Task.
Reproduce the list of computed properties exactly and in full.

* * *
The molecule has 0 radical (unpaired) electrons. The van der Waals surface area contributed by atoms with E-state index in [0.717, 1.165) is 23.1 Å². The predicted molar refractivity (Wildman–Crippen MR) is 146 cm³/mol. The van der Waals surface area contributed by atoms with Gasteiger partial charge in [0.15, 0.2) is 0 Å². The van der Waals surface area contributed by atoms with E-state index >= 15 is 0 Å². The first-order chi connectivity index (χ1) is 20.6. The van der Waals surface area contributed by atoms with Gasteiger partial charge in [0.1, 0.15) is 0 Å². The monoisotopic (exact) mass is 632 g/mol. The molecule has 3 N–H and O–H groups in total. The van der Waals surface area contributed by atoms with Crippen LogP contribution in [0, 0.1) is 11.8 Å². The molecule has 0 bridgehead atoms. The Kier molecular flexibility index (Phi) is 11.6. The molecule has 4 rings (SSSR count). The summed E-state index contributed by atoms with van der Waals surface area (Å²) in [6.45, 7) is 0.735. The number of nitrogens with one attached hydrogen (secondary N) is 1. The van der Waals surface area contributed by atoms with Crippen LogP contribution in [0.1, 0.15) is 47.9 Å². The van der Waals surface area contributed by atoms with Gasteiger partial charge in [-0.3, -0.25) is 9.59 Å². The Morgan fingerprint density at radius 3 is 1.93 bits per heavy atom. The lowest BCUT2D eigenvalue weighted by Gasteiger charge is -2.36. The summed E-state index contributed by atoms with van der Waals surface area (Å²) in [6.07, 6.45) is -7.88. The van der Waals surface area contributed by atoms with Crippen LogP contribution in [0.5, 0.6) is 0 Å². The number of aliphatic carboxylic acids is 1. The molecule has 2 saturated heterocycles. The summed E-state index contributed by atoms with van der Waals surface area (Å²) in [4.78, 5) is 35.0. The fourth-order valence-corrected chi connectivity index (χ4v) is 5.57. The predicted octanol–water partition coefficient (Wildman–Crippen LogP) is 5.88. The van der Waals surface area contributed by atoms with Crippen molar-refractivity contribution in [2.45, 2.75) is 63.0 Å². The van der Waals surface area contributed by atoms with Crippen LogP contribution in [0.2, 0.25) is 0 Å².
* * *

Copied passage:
The molecule has 0 radical (unpaired) electrons. The van der Waals surface area contributed by atoms with E-state index in [0.717, 1.165) is 23.1 Å². The predicted molar refractivity (Wildman–Crippen MR) is 146 cm³/mol. The van der Waals surface area contributed by atoms with Gasteiger partial charge in [0.15, 0.2) is 0 Å². The van der Waals surface area contributed by atoms with E-state index >= 15 is 0 Å². The first-order chi connectivity index (χ1) is 20.6. The van der Waals surface area contributed by atoms with Gasteiger partial charge in [0.1, 0.15) is 0 Å². The monoisotopic (exact) mass is 632 g/mol. The molecule has 3 N–H and O–H groups in total. The van der Waals surface area contributed by atoms with Crippen LogP contribution in [0, 0.1) is 11.8 Å². The molecule has 0 bridgehead atoms. The Kier molecular flexibility index (Phi) is 11.6. The molecule has 4 rings (SSSR count). The summed E-state index contributed by atoms with van der Waals surface area (Å²) in [6.45, 7) is 0.735. The number of nitrogens with one attached hydrogen (secondary N) is 1. The van der Waals surface area contributed by atoms with Crippen LogP contribution in [0.1, 0.15) is 47.9 Å². The van der Waals surface area contributed by atoms with Gasteiger partial charge in [-0.3, -0.25) is 9.59 Å². The Morgan fingerprint density at radius 3 is 1.93 bits per heavy atom. The lowest BCUT2D eigenvalue weighted by Gasteiger charge is -2.36. The summed E-state index contributed by atoms with van der Waals surface area (Å²) in [6.07, 6.45) is -7.88. The van der Waals surface area contributed by atoms with Crippen LogP contribution in [0.5, 0.6) is 0 Å². The number of aliphatic carboxylic acids is 1. The molecule has 2 saturated heterocycles. The summed E-state index contributed by atoms with van der Waals surface area (Å²) in [4.78, 5) is 35.0. The fourth-order valence-corrected chi connectivity index (χ4v) is 5.57. The predicted octanol–water partition coefficient (Wildman–Crippen LogP) is 5.88. The van der Waals surface area contributed by atoms with Crippen molar-refractivity contribution in [2.45, 2.75) is 63.0 Å². The van der Waals surface area contributed by atoms with Crippen LogP contribution in [0.2, 0.25) is 0 Å².